But if we ‘zoom-in’, so to speak, to a particular ‘krama’ within the daily Yogic ritual (nitya-pūjā), we find ‘vinyāsas within vinyāsas’, in a sense. A good example of this would be the pan-tantric ritual of pradakshina vidhi, part of the preliminary morning rites (adhivāsa, upacāra), beginning at sunrise, of the greater daily Vinyāsa prescribed to all Tantric initiates.

This is the procedure (vidhi) of circumambulating (pradakshina), wherein the initiated adept performs a yātra, or bodily ‘pilgrimage’ several times around his/her own maṇḍala designated for ritual practice. The key moments in this circumambulation occur at each of the directional points on the compass. There he/she is to perform the Vinyāsa called Namaskāra (‘giving reverence’), usually a twelve part postural sequence which includes a very particular way of prostrating upon the earth – namely with eight sequential body parts known as the ‘ Astanga pranama’ or ‘Ashtanga Namaskara.’ The Vinyāsa here is not just of the bodily movements, but includes the mantras and breath work leading the physical movement through the twelve phases, and so on.

This of course is what became known as ‘Sūrya Namaskāra’. The details given for this daily Namaskāra ritual varies from Tantra to Tantra; however, I know of no Tantra without it, and will show that some modern Yoga schools have retained at least the 12 part postural movement of the sequence very closely to how it was prescribed 1,000 years ago.

On the other hand, the post-Tantric ‘Hatha Yoga’ manuals are essentially reference texts and as such, contain virtually no original material, as I will soon demonstrate. These in short are mostly comprised of categorical lists of practices, extracted from the Tantric rituals, from which nearly all of them originated.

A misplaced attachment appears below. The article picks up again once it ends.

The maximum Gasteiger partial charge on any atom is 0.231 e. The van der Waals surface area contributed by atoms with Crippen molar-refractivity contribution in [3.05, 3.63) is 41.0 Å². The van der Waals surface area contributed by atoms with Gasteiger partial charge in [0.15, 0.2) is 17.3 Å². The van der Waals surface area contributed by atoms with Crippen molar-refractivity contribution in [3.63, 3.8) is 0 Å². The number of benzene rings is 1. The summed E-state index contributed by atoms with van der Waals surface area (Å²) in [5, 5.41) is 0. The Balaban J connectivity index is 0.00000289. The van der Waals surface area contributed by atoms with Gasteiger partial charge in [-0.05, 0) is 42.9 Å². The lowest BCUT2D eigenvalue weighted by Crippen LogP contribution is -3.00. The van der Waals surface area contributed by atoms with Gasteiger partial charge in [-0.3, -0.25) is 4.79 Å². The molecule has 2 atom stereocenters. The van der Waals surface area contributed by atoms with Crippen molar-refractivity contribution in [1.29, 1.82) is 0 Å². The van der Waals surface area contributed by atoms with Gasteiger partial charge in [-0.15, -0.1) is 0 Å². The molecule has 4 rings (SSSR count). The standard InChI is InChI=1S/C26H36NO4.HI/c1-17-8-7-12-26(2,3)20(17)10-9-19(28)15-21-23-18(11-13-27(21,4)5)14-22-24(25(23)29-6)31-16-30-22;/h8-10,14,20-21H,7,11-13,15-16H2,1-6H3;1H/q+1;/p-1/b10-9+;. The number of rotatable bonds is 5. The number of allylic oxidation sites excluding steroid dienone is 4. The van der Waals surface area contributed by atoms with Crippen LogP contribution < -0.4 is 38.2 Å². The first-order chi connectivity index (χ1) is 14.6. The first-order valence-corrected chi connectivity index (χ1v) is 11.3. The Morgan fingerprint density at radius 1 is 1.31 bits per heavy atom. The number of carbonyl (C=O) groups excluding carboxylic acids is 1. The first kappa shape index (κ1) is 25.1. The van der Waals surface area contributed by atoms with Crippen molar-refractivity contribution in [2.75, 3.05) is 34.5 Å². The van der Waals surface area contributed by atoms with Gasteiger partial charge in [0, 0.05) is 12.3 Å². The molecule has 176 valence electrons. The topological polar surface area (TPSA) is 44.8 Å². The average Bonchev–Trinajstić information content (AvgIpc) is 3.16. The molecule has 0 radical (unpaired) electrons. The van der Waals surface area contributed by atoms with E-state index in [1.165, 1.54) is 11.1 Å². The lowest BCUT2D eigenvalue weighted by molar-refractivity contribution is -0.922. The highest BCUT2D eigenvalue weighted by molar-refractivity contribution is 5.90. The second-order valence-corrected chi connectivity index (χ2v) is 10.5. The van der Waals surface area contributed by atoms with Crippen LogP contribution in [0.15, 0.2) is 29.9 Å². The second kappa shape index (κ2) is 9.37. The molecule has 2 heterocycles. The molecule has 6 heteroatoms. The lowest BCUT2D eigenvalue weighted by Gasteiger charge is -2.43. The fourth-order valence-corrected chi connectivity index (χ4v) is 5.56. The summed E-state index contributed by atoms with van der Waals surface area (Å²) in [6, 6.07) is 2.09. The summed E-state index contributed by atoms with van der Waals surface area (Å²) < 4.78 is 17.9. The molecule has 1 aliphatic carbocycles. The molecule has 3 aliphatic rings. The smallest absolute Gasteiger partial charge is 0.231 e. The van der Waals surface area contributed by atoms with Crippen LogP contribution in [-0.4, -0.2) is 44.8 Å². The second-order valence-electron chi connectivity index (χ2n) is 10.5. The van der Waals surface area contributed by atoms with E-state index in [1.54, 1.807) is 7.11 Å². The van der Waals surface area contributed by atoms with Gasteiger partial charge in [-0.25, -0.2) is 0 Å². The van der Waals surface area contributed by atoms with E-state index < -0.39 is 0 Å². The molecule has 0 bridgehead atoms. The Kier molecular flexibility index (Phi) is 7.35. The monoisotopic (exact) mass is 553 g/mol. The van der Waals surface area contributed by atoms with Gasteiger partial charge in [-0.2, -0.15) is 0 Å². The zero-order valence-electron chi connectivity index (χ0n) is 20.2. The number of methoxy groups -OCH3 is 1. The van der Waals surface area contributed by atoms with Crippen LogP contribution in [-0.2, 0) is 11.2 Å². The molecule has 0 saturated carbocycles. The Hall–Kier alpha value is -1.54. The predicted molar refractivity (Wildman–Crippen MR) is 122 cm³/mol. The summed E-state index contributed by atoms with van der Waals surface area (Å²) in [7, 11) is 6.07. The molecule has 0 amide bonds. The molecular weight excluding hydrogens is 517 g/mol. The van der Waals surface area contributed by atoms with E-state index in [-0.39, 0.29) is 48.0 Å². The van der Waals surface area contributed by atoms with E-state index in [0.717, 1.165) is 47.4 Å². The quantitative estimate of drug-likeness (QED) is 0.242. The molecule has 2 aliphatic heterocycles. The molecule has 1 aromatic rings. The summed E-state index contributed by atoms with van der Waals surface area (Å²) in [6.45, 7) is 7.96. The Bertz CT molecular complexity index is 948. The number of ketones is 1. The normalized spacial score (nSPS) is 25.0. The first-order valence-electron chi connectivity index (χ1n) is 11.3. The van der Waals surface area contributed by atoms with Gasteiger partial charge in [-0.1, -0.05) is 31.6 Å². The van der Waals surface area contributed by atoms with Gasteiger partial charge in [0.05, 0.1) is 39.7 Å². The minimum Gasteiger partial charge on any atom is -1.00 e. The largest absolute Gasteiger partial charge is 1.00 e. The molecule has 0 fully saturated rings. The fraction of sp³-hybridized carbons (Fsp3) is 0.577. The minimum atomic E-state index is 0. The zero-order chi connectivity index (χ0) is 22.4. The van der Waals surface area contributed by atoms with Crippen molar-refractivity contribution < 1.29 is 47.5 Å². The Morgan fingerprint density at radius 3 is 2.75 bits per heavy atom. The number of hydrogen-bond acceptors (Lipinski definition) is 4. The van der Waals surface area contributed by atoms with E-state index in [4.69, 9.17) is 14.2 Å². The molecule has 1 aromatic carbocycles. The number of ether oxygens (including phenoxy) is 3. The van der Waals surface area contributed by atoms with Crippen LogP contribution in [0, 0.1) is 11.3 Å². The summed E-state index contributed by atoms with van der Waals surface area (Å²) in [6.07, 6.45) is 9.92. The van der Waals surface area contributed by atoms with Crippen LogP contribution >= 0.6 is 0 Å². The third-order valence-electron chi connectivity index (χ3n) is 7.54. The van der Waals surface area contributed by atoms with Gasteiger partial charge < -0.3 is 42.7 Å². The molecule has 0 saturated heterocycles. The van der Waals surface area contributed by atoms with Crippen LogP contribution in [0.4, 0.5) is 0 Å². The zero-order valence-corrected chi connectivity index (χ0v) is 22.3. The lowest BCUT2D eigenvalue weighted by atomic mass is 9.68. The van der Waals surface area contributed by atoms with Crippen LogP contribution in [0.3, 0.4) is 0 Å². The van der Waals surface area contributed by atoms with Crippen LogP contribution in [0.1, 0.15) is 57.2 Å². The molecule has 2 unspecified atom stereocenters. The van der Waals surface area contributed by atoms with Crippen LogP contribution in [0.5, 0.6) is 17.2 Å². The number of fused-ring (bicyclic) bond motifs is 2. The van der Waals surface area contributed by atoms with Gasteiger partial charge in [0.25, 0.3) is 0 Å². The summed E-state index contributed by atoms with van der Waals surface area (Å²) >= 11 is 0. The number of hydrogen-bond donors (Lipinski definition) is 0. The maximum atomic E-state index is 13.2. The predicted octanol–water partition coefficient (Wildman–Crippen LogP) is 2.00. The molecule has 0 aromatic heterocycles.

It always astonishes me how scholars imagine these manuals to be the original sources for virtually any practice, since nearly all claim their authority to derive from various Tantric lineages, and often stipulate many practices thought to be post-Tantric to actually come from the Tantras themselves.

The major point here is that the ritualized ‘Vinyasa’, (aka Vidhi Krama), the crucial sequencing for the application of the yoga ‘rites’ - is altogether left out of these post-Tantric works (except for the occasional use of the word ‘vinyasa’ when explaining the order of how to manipulate the limbs into a given pose). In any event, I will soon show that these works are hardly more than reference texts, which try (and sometimes fail, due to the passage of time) to replicate the ‘hatha yoga’ practices original to and innovated in the Tantrics over time, and sequenced within their rituals.